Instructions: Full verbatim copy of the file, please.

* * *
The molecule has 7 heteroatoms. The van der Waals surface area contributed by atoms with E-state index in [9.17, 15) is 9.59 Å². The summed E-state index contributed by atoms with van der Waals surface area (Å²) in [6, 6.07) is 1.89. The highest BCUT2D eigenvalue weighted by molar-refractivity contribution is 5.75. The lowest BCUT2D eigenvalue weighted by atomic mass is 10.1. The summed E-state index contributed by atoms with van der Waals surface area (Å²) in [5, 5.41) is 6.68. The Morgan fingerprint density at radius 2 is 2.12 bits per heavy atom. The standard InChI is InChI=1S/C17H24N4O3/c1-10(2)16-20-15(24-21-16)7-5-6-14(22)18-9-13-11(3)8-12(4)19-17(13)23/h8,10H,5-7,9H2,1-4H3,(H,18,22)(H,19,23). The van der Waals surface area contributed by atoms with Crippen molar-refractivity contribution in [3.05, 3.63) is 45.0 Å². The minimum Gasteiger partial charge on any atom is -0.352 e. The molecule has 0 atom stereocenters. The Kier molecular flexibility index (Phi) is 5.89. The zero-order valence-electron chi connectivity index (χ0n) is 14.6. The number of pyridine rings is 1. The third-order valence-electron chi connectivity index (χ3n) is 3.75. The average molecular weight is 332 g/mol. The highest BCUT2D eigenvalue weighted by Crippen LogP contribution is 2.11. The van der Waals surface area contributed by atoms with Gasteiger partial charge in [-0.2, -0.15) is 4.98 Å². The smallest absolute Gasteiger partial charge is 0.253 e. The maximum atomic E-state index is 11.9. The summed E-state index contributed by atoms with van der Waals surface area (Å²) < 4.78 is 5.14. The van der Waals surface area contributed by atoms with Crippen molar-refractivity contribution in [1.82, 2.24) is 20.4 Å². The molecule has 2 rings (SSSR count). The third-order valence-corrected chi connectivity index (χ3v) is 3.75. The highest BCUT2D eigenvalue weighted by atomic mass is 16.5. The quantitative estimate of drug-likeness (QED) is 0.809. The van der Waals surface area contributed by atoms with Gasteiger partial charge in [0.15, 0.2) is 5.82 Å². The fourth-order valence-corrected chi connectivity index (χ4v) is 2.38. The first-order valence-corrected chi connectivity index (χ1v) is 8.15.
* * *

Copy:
The molecule has 7 heteroatoms. The van der Waals surface area contributed by atoms with E-state index in [9.17, 15) is 9.59 Å². The summed E-state index contributed by atoms with van der Waals surface area (Å²) in [6, 6.07) is 1.89. The highest BCUT2D eigenvalue weighted by molar-refractivity contribution is 5.75. The lowest BCUT2D eigenvalue weighted by atomic mass is 10.1. The summed E-state index contributed by atoms with van der Waals surface area (Å²) in [5, 5.41) is 6.68. The Morgan fingerprint density at radius 2 is 2.12 bits per heavy atom. The standard InChI is InChI=1S/C17H24N4O3/c1-10(2)16-20-15(24-21-16)7-5-6-14(22)18-9-13-11(3)8-12(4)19-17(13)23/h8,10H,5-7,9H2,1-4H3,(H,18,22)(H,19,23). The van der Waals surface area contributed by atoms with Crippen molar-refractivity contribution in [3.05, 3.63) is 45.0 Å². The minimum Gasteiger partial charge on any atom is -0.352 e. The molecule has 0 atom stereocenters. The Kier molecular flexibility index (Phi) is 5.89. The zero-order valence-electron chi connectivity index (χ0n) is 14.6. The number of pyridine rings is 1. The third-order valence-electron chi connectivity index (χ3n) is 3.75. The average molecular weight is 332 g/mol. The highest BCUT2D eigenvalue weighted by Crippen LogP contribution is 2.11. The van der Waals surface area contributed by atoms with Gasteiger partial charge in [-0.2, -0.15) is 4.98 Å². The smallest absolute Gasteiger partial charge is 0.253 e. The maximum atomic E-state index is 11.9. The summed E-state index contributed by atoms with van der Waals surface area (Å²) < 4.78 is 5.14. The van der Waals surface area contributed by atoms with Crippen molar-refractivity contribution in [1.82, 2.24) is 20.4 Å². The molecule has 2 rings (SSSR count). The third-order valence-corrected chi connectivity index (χ3v) is 3.75. The highest BCUT2D eigenvalue weighted by atomic mass is 16.5. The quantitative estimate of drug-likeness (QED) is 0.809. The van der Waals surface area contributed by atoms with Gasteiger partial charge in [0.15, 0.2) is 5.82 Å². The fourth-order valence-corrected chi connectivity index (χ4v) is 2.38. The first-order valence-corrected chi connectivity index (χ1v) is 8.15.